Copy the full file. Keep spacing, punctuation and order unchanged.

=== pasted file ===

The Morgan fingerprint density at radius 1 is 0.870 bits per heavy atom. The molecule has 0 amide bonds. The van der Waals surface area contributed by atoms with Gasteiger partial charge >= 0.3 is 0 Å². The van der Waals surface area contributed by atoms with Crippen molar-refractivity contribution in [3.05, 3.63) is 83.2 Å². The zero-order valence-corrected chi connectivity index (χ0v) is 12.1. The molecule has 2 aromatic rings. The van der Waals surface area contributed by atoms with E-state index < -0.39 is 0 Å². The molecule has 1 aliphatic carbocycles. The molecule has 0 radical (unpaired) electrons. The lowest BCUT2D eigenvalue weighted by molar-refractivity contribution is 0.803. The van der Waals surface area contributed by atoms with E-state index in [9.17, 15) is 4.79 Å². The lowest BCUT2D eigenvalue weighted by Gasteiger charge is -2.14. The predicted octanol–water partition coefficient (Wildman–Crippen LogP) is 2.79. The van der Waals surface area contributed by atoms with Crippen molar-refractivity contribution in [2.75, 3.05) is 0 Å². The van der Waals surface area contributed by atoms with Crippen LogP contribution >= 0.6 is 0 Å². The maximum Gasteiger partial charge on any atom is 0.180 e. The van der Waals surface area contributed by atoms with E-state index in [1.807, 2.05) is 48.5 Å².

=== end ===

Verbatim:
The Morgan fingerprint density at radius 1 is 0.870 bits per heavy atom. The molecule has 0 amide bonds. The van der Waals surface area contributed by atoms with Gasteiger partial charge >= 0.3 is 0 Å². The van der Waals surface area contributed by atoms with Crippen molar-refractivity contribution in [3.05, 3.63) is 83.2 Å². The zero-order valence-corrected chi connectivity index (χ0v) is 12.1. The molecule has 2 aromatic rings. The van der Waals surface area contributed by atoms with E-state index < -0.39 is 0 Å². The molecule has 1 aliphatic carbocycles. The molecule has 0 radical (unpaired) electrons. The lowest BCUT2D eigenvalue weighted by molar-refractivity contribution is 0.803. The van der Waals surface area contributed by atoms with E-state index in [9.17, 15) is 4.79 Å². The lowest BCUT2D eigenvalue weighted by Gasteiger charge is -2.14. The predicted octanol–water partition coefficient (Wildman–Crippen LogP) is 2.79. The van der Waals surface area contributed by atoms with Crippen molar-refractivity contribution in [2.75, 3.05) is 0 Å². The van der Waals surface area contributed by atoms with Crippen LogP contribution >= 0.6 is 0 Å². The maximum Gasteiger partial charge on any atom is 0.180 e. The van der Waals surface area contributed by atoms with E-state index in [1.807, 2.05) is 48.5 Å².